The next part of the video is all 16 mm film. Now we’re in Amsterdam where he lived, and Seoul was a place that he lived. More layers start to come in now and perhaps there’s a little bit of an autobiography that’s starting. But of course, that’s not him; he says, ‘I take a walk in the botanical gardens,’ but that’s not him. That is David DiGregorio, the man who composed all the music that you hear in the video and I think he’s a real collaborator in the video and partner. Here, in saying, ‘I take a walk in the botanical garden,’ is he lying? Are there multiple subjectivities bleeding into one another? Well, it’s true, he does take a walk in the botanical garden: he’s just behind the camera! It’s also asking us where we want to place ourselves. Normally with your ‘I’ you want to see the person depicted, you don’t think of ‘I’ as the person filming.
Going to this zoo and looking at the animals that are caged and on display, he thinks it’s cruel to keep them caged. The zoo transitions into the part of the video where he’s quoting this Paul Virilio text, which is from the introduction of the English language version of this book, but he changes it a little bit and makes it his own. I’ll just read it: ‘From the commanding heights of the earliest natural fortification to the architectonic innovations of the watch tower, the development of observation balloons, satellites, surveillance, there has been no end to the enlargement of the field of perception. Whether I know you or not matters less than how you appear to the objective eye.’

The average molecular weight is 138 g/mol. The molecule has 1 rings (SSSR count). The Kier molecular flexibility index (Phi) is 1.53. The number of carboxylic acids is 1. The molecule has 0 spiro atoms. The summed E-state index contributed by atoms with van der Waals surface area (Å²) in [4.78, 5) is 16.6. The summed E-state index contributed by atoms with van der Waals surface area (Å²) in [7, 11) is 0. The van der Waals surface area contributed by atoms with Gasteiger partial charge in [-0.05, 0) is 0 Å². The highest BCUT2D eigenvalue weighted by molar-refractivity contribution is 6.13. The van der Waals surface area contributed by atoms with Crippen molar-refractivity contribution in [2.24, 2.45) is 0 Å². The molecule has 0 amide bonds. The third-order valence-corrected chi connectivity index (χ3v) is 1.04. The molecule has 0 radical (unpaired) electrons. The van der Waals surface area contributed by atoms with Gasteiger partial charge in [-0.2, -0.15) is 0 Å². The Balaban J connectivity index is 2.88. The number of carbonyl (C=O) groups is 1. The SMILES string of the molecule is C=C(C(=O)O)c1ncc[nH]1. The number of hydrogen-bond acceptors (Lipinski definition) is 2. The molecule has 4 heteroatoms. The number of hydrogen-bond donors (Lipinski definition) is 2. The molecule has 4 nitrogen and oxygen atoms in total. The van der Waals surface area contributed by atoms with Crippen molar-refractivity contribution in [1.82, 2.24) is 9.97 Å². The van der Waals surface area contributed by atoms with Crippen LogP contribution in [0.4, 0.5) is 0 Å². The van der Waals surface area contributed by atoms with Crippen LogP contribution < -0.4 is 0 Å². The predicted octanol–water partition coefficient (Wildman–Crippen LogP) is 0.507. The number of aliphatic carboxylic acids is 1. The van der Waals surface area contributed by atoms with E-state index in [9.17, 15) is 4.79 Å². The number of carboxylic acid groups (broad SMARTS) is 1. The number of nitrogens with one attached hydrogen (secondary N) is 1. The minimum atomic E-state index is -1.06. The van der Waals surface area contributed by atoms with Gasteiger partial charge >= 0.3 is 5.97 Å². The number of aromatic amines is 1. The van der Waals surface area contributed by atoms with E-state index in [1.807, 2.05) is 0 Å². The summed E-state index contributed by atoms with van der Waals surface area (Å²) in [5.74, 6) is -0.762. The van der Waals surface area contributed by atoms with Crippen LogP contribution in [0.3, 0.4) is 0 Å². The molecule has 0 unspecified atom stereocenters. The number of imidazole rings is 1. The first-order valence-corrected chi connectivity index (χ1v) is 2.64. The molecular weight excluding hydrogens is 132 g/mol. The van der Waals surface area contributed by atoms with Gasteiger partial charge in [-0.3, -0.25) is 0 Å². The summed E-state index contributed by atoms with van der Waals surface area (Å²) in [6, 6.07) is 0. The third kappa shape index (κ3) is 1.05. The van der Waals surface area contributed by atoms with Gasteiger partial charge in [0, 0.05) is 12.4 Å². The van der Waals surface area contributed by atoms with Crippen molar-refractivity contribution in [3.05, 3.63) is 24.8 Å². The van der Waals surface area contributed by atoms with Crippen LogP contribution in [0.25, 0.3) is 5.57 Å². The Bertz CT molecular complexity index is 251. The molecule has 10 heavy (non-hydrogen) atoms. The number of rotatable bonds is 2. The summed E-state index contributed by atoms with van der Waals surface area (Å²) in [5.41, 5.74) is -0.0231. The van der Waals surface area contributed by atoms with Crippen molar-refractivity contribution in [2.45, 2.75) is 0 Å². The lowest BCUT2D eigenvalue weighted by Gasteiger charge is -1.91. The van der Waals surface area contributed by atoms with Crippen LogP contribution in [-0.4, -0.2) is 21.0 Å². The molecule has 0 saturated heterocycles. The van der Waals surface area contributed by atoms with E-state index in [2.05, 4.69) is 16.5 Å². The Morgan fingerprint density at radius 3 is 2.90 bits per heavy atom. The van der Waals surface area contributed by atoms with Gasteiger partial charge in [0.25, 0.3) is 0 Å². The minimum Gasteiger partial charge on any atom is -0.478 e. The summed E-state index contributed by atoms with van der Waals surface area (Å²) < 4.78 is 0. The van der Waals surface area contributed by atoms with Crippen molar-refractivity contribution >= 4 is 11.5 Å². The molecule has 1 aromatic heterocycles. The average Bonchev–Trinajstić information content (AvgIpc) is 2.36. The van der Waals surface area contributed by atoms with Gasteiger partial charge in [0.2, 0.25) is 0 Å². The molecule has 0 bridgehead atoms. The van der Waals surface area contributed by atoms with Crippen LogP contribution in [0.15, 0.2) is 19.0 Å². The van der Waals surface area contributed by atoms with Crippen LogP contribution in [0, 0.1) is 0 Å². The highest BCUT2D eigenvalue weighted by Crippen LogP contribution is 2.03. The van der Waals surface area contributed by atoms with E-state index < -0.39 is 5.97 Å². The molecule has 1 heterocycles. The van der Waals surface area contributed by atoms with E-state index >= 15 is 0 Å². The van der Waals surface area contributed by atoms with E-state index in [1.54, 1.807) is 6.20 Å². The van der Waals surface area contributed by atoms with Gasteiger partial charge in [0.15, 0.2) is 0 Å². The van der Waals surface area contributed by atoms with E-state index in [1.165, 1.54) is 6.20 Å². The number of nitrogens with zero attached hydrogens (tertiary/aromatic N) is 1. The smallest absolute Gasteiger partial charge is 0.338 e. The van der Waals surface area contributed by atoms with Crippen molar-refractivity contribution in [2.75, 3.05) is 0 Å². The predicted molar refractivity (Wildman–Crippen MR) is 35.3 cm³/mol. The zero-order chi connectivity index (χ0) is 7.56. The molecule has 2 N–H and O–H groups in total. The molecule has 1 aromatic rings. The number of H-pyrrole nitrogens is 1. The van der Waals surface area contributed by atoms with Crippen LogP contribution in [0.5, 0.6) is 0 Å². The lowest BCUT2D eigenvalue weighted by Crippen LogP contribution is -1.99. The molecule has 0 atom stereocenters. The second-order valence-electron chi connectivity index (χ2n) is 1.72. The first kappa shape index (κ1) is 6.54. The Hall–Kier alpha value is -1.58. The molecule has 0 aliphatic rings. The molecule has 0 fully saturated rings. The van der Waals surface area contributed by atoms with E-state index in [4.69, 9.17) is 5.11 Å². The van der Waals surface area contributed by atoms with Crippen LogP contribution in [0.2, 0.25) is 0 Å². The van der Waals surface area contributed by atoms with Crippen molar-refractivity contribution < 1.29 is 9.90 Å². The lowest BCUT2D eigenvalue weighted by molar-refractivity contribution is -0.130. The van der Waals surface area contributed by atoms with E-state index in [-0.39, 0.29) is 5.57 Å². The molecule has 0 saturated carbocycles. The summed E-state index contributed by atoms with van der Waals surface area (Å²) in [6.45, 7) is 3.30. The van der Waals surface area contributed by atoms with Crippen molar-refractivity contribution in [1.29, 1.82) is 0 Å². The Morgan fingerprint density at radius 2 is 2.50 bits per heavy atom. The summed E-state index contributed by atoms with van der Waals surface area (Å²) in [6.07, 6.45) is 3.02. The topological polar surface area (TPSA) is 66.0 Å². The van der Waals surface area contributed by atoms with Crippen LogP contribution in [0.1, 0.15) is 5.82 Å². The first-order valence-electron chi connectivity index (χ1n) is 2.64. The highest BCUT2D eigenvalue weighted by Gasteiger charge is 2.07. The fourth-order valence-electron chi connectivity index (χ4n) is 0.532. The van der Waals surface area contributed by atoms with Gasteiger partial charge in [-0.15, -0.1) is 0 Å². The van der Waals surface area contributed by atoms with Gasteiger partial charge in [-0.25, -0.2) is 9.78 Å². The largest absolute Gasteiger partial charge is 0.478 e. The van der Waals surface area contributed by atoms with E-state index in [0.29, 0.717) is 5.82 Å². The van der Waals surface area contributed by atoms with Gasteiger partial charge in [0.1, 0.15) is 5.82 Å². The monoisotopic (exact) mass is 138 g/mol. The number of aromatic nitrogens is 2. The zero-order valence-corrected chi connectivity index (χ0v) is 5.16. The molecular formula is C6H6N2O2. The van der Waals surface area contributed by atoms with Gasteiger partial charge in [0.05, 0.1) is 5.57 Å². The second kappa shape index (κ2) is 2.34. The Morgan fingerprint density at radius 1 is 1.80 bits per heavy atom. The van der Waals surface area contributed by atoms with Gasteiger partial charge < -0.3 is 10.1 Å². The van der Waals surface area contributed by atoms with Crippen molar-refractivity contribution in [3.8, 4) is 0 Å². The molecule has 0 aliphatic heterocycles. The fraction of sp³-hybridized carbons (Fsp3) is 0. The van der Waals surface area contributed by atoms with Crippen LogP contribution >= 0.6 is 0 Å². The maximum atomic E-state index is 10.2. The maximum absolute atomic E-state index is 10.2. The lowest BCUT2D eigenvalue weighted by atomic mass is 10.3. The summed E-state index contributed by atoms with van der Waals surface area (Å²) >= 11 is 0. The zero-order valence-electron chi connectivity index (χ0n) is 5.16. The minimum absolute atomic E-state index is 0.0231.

I’m still trying to decide how important this text may or may not be to him or whether he likes the poetics of this phrase. War and Cinema is a text I haven’t read in quite a while; it’s a text from the late 80s. It’s looking at the parallel developments of the film industry, and video camera and film technologies, and advancements in war technology, thinking of this notion that as war became more destructive the need for photographic images became more urgent, because we were reshaping the landscape so much with war that there were no longer landmarks for soldiers to follow. This expansion of technology carried with it this expanding need to possess the images of your enemy and have that information. In Virilio’s text, it takes us to surveillance, it takes us to computers, in the mid-80s he talks a lot about Star Wars (the Strategic Defense Initiative) but I think he could have extended it to a lot of places today. One of the overall notions in the book is that at a certain point, your vision and weaponry become the same thing. Certainly in this video he is thinking a lot about different technologies of vision and the way that his own life is examined, layering these technologies together, taking it back to his own experience of growing up in Korea, where it was an authoritarian regime. He’s having his own reaction to reading this European text about technology, but how much deeper it goes than that, I’m not sure.